Busby said Citizens State Bank has reported a “more than normal increased inflow of deposits into the bank.”
“It’s evident that the slowdown in the economy and the effect that it has had on the stock market have made many investors nervous about where to invest their money and they’re looking for a safe place to park their money until they feel more comfortable about what direction the economy will take,” he said.
Sufficient capital is available for lending, but demand, driven by consumer confidence, remains well below normal, said Norquist.
“I look for us to come out of it sometime next year,” he said.
Meanwhile, the drop in interest rates has presented a challenge concerning investment opportunities, Norquist said.
“Not only are we not able to invest in the bond market like we’d like to, because that’s where we’ve always been able to go with our excess money, but we’ve been dealing with 2% and 3% interest on 180-day treasuries and we just don’t want to do that,” he said.
Busby said Citizens State Bank has been investing primarily in “government agencies, municipals and highly-rated corporates.”
“During a period of uncertainty, it’s always best to maintain a conservative approach in proven investment products, not take too much risk, and remain short to keep your options open if rates start to rise again,” he said.
So far this year, employment in Mississippi’s banking industry has remained steady, with no reported layoffs or hiring freezes from banks surveyed for this article. Some Mississippi banks, including the Bank of Yazoo City, expanded its staff.
“I don’t know of any cutbacks in personnel at the banks around the state,” Webb said.
Despite economic indicators, employee morale has remained high.
“We work very hard on having an outstanding, well-trained staff dedicated to serving our customers,” Busby said. “It’s important to us, even in an economic slowdown, to make sure our employees are well taken care of. We have not experienced any morale issues, maybe because we are a growing bank in very good markets. However, we still have a need for highly- motivated, trainable employee prospects on an ongoing basis.”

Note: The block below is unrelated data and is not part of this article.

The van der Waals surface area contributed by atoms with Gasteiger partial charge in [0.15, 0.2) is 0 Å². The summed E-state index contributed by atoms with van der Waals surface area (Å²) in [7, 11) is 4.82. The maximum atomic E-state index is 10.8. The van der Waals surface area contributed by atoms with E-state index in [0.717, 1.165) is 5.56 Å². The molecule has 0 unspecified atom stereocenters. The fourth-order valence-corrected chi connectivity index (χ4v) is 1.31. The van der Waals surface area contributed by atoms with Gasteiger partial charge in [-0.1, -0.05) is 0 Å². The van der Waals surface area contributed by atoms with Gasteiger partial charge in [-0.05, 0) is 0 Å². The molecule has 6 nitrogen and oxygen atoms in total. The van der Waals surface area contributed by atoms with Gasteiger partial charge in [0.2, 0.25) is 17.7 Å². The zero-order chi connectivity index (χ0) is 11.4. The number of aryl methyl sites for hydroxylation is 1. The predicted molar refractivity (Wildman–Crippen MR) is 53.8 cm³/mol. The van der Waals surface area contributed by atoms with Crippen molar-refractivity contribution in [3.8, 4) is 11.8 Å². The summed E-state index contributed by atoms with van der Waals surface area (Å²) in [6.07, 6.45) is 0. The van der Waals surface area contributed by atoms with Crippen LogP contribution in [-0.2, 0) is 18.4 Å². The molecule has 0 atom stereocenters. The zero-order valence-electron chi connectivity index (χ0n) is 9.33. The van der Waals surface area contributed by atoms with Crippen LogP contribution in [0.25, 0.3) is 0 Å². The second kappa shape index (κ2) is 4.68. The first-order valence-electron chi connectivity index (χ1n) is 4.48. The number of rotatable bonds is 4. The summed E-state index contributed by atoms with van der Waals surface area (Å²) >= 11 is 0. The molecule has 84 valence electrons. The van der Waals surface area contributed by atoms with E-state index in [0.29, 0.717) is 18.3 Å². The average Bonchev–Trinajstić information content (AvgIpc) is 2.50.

In addition to economic challenges, banks are facing other serious issues, such as tort reform, Busby said.
“The legal climate in Mississippi is starting to have an effect on many of our customers,” he said. “This has contributed to extremely high insurance premiums in many sectors that we lend to. There is a real need for the Legislature to address the issue of tort reform so businesses know what the legal environment is where they are doing business. Unless this area is addressed, everyone is going to suffer repercussions in the future.”
Even though times are tough, there are signs that the economy is improving, Webb said.
“Auctions are going well,” he said. “Prices and volumes for used equipment are up. That’s very encouraging to me, not only in Mississippi but throughout the South.”
Contact MBJ contributing writer Lynne Wilbanks Jeter at firstname.lastname@example.org or (601) 853-3967.
BEFORE YOU GO…
… we’d like to ask for your support. More people are reading the Mississippi Business Journal than ever before, but advertising revenues for all conventional media are falling fast. Unlike many, we do not use a pay wall, because we want to continue providing Mississippi’s most comprehensive business news each and every day. But that takes time, money and hard work. We do it because it is important to us … and equally important to you, if you value the flow of trustworthy news and information which have always kept America strong and free for more than 200 years.
If those who read our content will help fund it, we can continue to bring you the very best in news and information. Please consider joining us as a valued member, or if you prefer, make a one-time contribution.Click for more info